The first burn composed 20 friends. From that burn, a global culture of hundreds of thousands (and possibly millions) of burners has emerged. This phenomenon does call for explanation. Regarding Burning Man itself, why do 70,000 burners spend a significant amount of money and time to travel to the middle of nowhere for a week with no access to the amenities of modern life? It seems illogical. Further, these 70,000 people live in extremely close proximity in a harsh desert environment. Even so, violence is extremely rare at Burning Man. The event bans money and instead attendees “gift” each other items. What motivates 70,000 strangers to trust each other and make this expensive journey every year? Further, artists who attend Burning Man spend months fundraising and designing their art projects for just 7 days of making strangers happy. Why? Some observers dismiss the 70,000 burners as hippies in the desert. Do we concur or do we admit there is something new here? How did this event create a worldwide culture that resembles a religion?

Burner Culture

Beyond Burning Man

To examine if Burning Man is a new culture requires looking at burner practices and culture. People who strongly identify as burners return to Burning Man year-after-year. They attend regional burns and gatherings throughout the year. Many, and sometimes all, their friends are also burners. They participate in burner culture by working on art projects or organizing gatherings―both larger gatherings where anyone is invited and smaller gatherings for the burner community. Burner culture and other burners act as their social safety net, especially because burner culture emphasizes inclusion and acceptance. For many burners, Burning Man is where they celebrate their identity. Burning Man is a pilgrimage where they “return home” to renew their sense of community and confirm their identity.

Regional and International Burns

When we say “burner”, we think only of those who attend Burning Man. However, thousands of burners attend regional and international burns. 9000 burners attended Afrika Burn in South Africa and 6500 burners attended Mid-Burn in Israel. Thousands of burners do not attend Burning Man but attend regional burns, such as the 1000 attendees at the Firefly burn in Vermont, USA. While there is no rigorous way to count the number of people who have ever attended a burn, a safe estimate would be in the hundreds of thousands, up to low millions. The point here is not to find a number but to emphasize that burner culture is much more than Burning Man, and that Burning Man only represents the tip of the iceberg.

Community

From my personal experience of having attended Burning Man twice (‘13 and ‘14), and from the some dozens of burners I’ve spoken to, there is a feeling that those who have attended Burning Man understand something that others do not. Burners view Burning Man as a transformative experience which provides an instant sense of understanding between those who have attended it. This creates a sense of community where burners work together on art projects, regional gatherings, and art festivals to bring the burner ethos into life outside of Burning Man. In varying degrees, burners attempt to incorporate Burning Man into their daily lives or use it as a starting point for engaging with other burners. What is key is that Burning Man does not stop at the fences of Black Rock City but continues on in the lives of burners as a community. While burner culture started at Burning Man, now Burning Man is simply where the community gathers once a year, similar to pilgrimages in traditional religions.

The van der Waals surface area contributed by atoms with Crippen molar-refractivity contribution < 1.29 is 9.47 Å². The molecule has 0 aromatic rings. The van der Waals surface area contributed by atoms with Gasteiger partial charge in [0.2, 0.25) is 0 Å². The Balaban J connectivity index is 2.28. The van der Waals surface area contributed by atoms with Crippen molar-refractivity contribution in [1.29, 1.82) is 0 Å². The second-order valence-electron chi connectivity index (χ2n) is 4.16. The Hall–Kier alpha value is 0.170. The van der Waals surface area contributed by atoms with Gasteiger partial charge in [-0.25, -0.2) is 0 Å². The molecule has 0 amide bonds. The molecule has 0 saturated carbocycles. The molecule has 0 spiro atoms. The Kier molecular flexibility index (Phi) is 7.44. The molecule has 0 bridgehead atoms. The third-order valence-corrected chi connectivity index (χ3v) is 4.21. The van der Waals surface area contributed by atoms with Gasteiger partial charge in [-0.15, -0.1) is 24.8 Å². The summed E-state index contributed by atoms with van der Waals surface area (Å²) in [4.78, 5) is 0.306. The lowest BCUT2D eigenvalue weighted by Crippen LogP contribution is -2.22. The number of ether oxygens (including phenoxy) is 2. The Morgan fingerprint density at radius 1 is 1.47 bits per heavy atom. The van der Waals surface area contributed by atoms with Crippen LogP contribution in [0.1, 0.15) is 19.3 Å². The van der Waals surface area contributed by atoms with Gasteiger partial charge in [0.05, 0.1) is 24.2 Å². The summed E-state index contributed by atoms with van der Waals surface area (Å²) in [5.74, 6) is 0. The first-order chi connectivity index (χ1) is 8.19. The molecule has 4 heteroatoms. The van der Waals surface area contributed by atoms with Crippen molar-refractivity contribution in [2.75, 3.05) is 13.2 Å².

Participant Driven Culture

At your typical festival, the organizers plan events, find musicians, and commission artists. The attendees simply turn up and enjoy the entertainment. At Burning Man, the organizers do not plan any events except the burns, such as the Man burn and Temple burn. They simply lay the infrastructure and provide the wide open playa and as an empty canvas for burners to paint on. Everything you experience is gifted to you by a participant. Burner culture is created by the burners themselves. This follows the principles of participation and self-expression. I feel this characteristic sets burner culture apart from other festivals, as a culture created by participants for participants. There is no corporate sponsorship, no obvious hierarchy, and no money changing hands.

The Art of the Playa

Burning Man as Pilgrimage

What is a Pilgrimage?

Anthropologists have described the act of pilgrimage as a “liminal” experience that creates the quality of communitas [5]. A “liminal” experience is described as an individual’s passage from a “preliminal” state or identity to a “postliminal” one with a newly formed identity. “Liminal” implies transformative. Communitas refers to the breaking down of boundaries between participants in the pilgrimage, where participants now view mankind as a “homogeneous, unstructured, and free community”. [5]